After a car accident in Illinois, legally your case is nominally against the at-fault driver, or "tortfeasor." But in reality, it is against his insurance carrier.
Thus, it is absolutely essential that YOU HAVE THE MOST INSURANCE COVERAGE POSSIBLE. Why? Because in Illinois, the minimum auto insurance coverage is $25,000 per person per incident and $50,000 per incident total. Many drivers have only this minimal coverage, which is almost never enough to pay medical bills and other losses after a serious car accident.
Based on the minimum auto policy coverage amounts in Illinois, if you are struck from behind by a minimally insured driver, sustain a serious back injury, undergo surgery, and cannot work for 4 months, you may be limited to a mere $25,000 in recovery unless your insurance has higher levels of coverage for liability and underinsured motorist coverage (UIM).
By the same token, if the other driver had no insurance, had expired insurance, or had insurance that wouldn't cover this incident (say he was driving for commercial purposes or was using a car that wasn't on the policy and which he was not permitted to drive), you would be completely out of luck unless you had good insurance coverage that contained uninsured motorist coverage (UM).
All auto policies in Illinois will have coverage limits for Uninsured (UM) and Underinsured (UIM) that are at least equal to the limits on your liability policy. Thus, if you have a policy with $250,000 per person liability and $500,000 per incident, you would have those figures to recover as your upper limit if you were involved in a collision with an underinsured or uninsured person.
How does this work? Using the example from before, you are involved in the serious crash with the driver who has the minimal policy of $25,000. It is a safe bet that you will be able to recover the policy limits from the other driver (assuming he is at fault and you had a lawyer representing you). But now, instead of only being able to recover $25,000, you could have as much as $250,000 plus $25,000 ($225,000) to recover for your medical damages, future medical damages, pain and suffering, loss of a normal life, and lost wages.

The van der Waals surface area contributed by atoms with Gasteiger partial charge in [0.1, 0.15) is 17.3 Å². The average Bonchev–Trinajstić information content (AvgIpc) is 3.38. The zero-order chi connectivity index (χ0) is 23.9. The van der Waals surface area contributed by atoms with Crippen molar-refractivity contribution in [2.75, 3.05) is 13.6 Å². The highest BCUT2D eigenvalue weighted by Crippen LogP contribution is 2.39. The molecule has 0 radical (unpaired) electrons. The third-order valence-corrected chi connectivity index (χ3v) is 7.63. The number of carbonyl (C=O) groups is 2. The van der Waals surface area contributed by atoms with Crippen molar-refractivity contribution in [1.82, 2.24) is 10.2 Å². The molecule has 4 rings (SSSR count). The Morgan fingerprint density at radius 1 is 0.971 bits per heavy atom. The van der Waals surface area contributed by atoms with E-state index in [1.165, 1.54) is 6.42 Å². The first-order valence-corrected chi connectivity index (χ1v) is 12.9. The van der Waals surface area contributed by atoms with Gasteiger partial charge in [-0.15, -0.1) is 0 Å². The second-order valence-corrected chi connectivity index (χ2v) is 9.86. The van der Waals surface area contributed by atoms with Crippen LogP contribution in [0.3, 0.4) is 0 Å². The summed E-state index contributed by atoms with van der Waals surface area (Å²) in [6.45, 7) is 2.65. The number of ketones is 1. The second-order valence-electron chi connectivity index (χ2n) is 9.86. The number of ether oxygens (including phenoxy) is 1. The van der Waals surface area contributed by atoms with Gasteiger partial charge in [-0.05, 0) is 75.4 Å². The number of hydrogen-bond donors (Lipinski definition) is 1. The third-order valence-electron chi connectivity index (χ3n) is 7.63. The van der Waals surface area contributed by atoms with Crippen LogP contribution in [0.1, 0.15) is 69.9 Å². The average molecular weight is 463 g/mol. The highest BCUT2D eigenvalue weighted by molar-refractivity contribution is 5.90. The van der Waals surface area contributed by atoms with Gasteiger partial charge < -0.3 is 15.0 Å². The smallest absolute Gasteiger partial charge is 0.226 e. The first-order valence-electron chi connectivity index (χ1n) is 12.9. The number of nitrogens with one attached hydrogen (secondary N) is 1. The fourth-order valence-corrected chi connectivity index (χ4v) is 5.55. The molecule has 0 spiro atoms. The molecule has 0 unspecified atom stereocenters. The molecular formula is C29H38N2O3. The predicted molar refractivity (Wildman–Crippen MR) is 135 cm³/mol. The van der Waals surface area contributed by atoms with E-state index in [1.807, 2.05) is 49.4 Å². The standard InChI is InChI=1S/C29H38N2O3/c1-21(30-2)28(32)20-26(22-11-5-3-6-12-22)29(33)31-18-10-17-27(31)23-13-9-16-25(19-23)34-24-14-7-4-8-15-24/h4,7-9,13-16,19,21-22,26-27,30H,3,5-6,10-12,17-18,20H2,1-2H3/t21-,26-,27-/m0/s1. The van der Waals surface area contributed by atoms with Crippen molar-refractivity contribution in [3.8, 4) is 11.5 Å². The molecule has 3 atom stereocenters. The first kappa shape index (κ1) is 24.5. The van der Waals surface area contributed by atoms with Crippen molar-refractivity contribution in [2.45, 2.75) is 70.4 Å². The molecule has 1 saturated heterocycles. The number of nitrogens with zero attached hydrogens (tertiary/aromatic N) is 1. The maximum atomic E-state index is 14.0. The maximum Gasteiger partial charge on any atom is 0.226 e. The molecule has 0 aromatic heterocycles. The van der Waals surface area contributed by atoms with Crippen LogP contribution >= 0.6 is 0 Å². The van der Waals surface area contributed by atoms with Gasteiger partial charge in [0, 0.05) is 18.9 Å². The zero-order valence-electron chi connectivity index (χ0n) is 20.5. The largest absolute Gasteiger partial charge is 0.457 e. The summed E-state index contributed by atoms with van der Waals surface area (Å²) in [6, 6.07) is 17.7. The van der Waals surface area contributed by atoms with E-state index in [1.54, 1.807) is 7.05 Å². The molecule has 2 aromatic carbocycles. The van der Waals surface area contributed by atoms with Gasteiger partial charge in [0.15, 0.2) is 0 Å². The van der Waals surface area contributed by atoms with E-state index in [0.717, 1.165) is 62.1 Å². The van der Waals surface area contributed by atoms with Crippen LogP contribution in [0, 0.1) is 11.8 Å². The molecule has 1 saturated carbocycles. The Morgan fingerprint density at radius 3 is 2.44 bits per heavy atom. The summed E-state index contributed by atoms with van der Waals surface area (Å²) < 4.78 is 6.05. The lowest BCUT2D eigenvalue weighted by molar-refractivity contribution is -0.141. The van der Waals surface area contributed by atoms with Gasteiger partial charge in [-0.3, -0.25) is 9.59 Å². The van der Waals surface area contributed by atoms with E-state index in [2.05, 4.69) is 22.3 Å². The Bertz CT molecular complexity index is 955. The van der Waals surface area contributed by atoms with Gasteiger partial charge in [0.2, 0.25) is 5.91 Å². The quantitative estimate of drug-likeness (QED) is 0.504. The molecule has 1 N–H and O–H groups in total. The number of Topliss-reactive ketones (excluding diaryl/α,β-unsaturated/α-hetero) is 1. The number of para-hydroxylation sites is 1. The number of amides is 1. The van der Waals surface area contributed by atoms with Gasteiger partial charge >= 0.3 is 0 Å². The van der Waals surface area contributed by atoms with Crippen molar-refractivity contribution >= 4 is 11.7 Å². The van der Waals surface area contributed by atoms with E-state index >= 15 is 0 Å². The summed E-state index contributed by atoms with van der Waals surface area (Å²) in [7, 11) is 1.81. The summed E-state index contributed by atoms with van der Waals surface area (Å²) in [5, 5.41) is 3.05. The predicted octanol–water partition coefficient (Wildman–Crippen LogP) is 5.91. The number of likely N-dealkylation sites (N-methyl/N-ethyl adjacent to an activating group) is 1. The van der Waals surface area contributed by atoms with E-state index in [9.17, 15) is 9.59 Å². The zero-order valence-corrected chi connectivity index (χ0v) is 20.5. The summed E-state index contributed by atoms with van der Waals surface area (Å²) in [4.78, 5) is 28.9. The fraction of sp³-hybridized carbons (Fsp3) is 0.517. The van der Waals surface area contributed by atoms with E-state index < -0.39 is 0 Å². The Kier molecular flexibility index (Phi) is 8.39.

If you were involved in the same crash with an uninsured driver, your claim would be against your own insurance carrier for up to the full $250,000 policy.
Insurance is confusing, so make sure you really know what you are purchasing. Don't just buy whatever is cheapest or whoever's commercials you like best. Research the companies online and look at their ratings for paying claims, customer satisfaction, and insurance industry ratings.
Some other things to make sure you have in the event you are involved in a car crash:
Other things to be sure of before it is too late is whether your use of the insured vehicle is covered. For example, if you travel for work as a salesperson, is that covered under your auto policy, or is it considered commercial use, which is not covered by most policies? Does your Medical Payments Coverage (PIP) cover you if you are involved in a crash that is out of state?
One more thing to worry about. Most health insurance carriers exclude paying for medical treatment that is a result of a third party's fault (i.e. a car crash). If you incur bills due to being injured in a car crash, that makes it really important that you have a high limit of Medical Payments (PIP) coverage. Otherwise, you could wind up holding the bag for medical bills that your health insurer won't pay.